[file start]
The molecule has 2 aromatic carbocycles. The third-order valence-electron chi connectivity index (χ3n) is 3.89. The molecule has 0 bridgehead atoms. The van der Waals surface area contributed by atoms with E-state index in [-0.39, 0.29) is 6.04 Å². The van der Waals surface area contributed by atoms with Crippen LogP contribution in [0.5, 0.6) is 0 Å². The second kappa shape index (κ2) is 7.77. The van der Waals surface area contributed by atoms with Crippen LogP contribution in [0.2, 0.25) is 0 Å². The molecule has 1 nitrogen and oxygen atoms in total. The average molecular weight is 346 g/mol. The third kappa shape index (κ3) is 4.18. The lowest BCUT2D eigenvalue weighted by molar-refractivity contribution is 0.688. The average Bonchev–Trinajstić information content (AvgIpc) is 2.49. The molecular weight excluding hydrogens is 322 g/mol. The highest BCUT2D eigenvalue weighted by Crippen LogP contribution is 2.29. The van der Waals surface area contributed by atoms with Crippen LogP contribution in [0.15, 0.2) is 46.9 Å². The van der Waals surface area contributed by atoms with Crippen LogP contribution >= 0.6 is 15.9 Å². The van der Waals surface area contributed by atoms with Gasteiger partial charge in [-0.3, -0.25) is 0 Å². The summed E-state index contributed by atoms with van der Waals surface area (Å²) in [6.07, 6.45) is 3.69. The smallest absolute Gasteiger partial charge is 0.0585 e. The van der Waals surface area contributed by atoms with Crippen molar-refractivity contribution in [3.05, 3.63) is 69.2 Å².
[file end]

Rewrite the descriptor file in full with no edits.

The molecule has 2 aromatic carbocycles. The third-order valence-electron chi connectivity index (χ3n) is 3.89. The molecule has 0 bridgehead atoms. The van der Waals surface area contributed by atoms with E-state index in [-0.39, 0.29) is 6.04 Å². The van der Waals surface area contributed by atoms with Crippen LogP contribution in [0.5, 0.6) is 0 Å². The second kappa shape index (κ2) is 7.77. The van der Waals surface area contributed by atoms with Crippen LogP contribution in [0.2, 0.25) is 0 Å². The molecule has 1 nitrogen and oxygen atoms in total. The average molecular weight is 346 g/mol. The third kappa shape index (κ3) is 4.18. The lowest BCUT2D eigenvalue weighted by molar-refractivity contribution is 0.688. The average Bonchev–Trinajstić information content (AvgIpc) is 2.49. The molecular weight excluding hydrogens is 322 g/mol. The highest BCUT2D eigenvalue weighted by Crippen LogP contribution is 2.29. The van der Waals surface area contributed by atoms with Crippen LogP contribution in [0.15, 0.2) is 46.9 Å². The van der Waals surface area contributed by atoms with Crippen LogP contribution >= 0.6 is 15.9 Å². The van der Waals surface area contributed by atoms with Gasteiger partial charge in [-0.3, -0.25) is 0 Å². The summed E-state index contributed by atoms with van der Waals surface area (Å²) in [6.07, 6.45) is 3.69. The smallest absolute Gasteiger partial charge is 0.0585 e. The van der Waals surface area contributed by atoms with Crippen molar-refractivity contribution in [3.05, 3.63) is 69.2 Å².